Review: Black Knight Sword

Title: Black Knight Sword

Publisher: Reverb Communications

Developers: Grasshopper Manufacture and Digital Reality

Platforms: Xbox 360, PlayStation 3

Release Date: Out Now

Black Knight Sword opens in a typically Suda 51 fashion, with the main character’s recently deceased corpse hanging from the ceiling of a scuzzy motel room. Inexplicably reanimating, this unnamed protagonist quickly discovers the Black Hellebore, a cross between a magical sword and a demonic entity, which transforms him into the Black Knight and sets him on a quest to defeat the evil White Princess.

The plot for Black Knight Sword was based on one of five alternate scenarios written by Suda 51 for Grasshopper Manufacture’s 2011 title, Shadows of the Damned, and this shows in the game’s visual presentation. Black Knight Sword closely resembles the 2D sections of Shadows of the Damned, taking place on the stage of a paper theatre in front of an ethereal audience. The characters hang like marionettes while the shifting backdrops give the illusion of movement. The game’s world is a series of dingy locations populated by grotesque creatures reminiscent of the Terry Gilliam animated segments of Monty Python.

Black Knight Sword’s music and sound design perfectly compliment the dark fantasy vibe of its visuals, though such is to be expected when the composer is Akira Yamaoka, one of the finest practitioners of his craft working in the games industry today.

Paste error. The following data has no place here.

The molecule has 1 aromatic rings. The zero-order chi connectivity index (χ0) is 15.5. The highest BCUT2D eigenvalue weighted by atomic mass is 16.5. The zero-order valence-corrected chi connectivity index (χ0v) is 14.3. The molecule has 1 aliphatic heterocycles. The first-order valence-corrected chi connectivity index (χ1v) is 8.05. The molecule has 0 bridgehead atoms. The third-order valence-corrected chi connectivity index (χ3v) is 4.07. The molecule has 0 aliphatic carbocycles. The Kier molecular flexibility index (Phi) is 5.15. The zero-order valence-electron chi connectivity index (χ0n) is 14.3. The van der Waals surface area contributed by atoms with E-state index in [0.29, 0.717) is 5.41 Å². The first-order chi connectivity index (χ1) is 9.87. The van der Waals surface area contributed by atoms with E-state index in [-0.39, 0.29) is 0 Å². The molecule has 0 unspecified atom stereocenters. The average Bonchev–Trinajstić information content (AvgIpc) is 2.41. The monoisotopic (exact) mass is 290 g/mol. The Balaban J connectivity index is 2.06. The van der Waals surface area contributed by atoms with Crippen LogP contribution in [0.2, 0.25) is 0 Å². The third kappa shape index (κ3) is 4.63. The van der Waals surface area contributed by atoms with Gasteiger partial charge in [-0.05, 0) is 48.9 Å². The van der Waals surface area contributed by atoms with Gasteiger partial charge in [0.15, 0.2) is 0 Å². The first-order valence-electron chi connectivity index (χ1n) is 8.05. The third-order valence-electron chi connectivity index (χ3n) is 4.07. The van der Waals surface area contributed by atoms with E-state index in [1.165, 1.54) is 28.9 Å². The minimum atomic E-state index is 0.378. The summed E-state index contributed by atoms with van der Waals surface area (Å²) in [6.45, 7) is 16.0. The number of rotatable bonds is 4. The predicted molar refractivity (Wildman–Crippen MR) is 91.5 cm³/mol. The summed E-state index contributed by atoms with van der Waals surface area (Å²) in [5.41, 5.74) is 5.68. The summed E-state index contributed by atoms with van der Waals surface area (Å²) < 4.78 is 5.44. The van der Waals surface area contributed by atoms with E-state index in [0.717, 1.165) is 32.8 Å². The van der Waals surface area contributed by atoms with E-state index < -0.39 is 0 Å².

In terms of gameplay, Black Knight Sword draws a lot on old school action platformers like Castlevania, Prince of Persia and Ghosts ‘n Goblins. You progress through the game’s world slaying legions of monsters and gigantic bosses while a spooky narrator unravels your exploits. Defeating enemies gains you the in-game currency of hearts which can then be exchanged for various health, armour and attack upgrades. The controls are simple and intuitive, consisting of running, jumping and melee and range attacks. New abilities are acquired by triumphing over the game’s bosses and are explained as you progress.

The strange paradox of Black Knight Sword however is that one of its strengths is also its main weakness: the difficulty level. Given the esteemed heritage of late ‘80s and early ‘90s action platformers which have so clearly inspired Black Knight Sword, it could never have been expected that this would be a walk in the park. However, the problem with Black Knight Sword is that it doesn’t successfully manage the line between entertainingly challenging and brutally unforgiving. The prime example of this is when you lose all of your lives; if you choose to restart after death the game will remove all accumulated points, power ups and hearts. The only way to prevent this is to exit to the main menu and reload a previous save file.

While Black Knight Sword is an enjoyable and well-presented game, its unforgiving nature may dissuade some gamers from picking up this XBLA and PSN release.

By Steven Balbirnie

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